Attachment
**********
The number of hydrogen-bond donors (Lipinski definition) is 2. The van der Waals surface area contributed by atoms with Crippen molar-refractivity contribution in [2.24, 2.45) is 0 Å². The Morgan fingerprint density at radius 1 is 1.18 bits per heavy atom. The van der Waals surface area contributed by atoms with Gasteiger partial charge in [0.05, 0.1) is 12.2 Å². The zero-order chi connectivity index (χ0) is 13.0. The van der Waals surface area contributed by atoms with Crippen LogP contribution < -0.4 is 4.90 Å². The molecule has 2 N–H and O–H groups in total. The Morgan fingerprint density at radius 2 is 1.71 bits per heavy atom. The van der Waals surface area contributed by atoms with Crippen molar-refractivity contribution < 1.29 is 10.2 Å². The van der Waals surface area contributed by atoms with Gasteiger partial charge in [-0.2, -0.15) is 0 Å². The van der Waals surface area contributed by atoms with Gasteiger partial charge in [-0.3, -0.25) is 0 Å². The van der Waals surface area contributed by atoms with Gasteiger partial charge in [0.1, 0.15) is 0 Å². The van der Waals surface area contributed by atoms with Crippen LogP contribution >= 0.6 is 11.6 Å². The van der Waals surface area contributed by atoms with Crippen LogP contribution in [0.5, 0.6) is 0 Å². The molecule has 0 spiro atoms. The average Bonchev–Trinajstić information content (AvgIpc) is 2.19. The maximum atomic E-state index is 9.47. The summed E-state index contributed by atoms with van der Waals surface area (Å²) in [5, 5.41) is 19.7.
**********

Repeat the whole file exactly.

The number of hydrogen-bond donors (Lipinski definition) is 2. The van der Waals surface area contributed by atoms with Crippen molar-refractivity contribution in [2.24, 2.45) is 0 Å². The Morgan fingerprint density at radius 1 is 1.18 bits per heavy atom. The van der Waals surface area contributed by atoms with Gasteiger partial charge in [0.05, 0.1) is 12.2 Å². The zero-order chi connectivity index (χ0) is 13.0. The van der Waals surface area contributed by atoms with Crippen LogP contribution < -0.4 is 4.90 Å². The molecule has 2 N–H and O–H groups in total. The Morgan fingerprint density at radius 2 is 1.71 bits per heavy atom. The van der Waals surface area contributed by atoms with Crippen molar-refractivity contribution < 1.29 is 10.2 Å². The van der Waals surface area contributed by atoms with Gasteiger partial charge in [-0.2, -0.15) is 0 Å². The van der Waals surface area contributed by atoms with Gasteiger partial charge in [-0.3, -0.25) is 0 Å². The van der Waals surface area contributed by atoms with Gasteiger partial charge in [0.1, 0.15) is 0 Å². The van der Waals surface area contributed by atoms with Crippen LogP contribution >= 0.6 is 11.6 Å². The van der Waals surface area contributed by atoms with Crippen LogP contribution in [0.5, 0.6) is 0 Å². The molecule has 0 spiro atoms. The average Bonchev–Trinajstić information content (AvgIpc) is 2.19. The maximum atomic E-state index is 9.47. The summed E-state index contributed by atoms with van der Waals surface area (Å²) in [5, 5.41) is 19.7.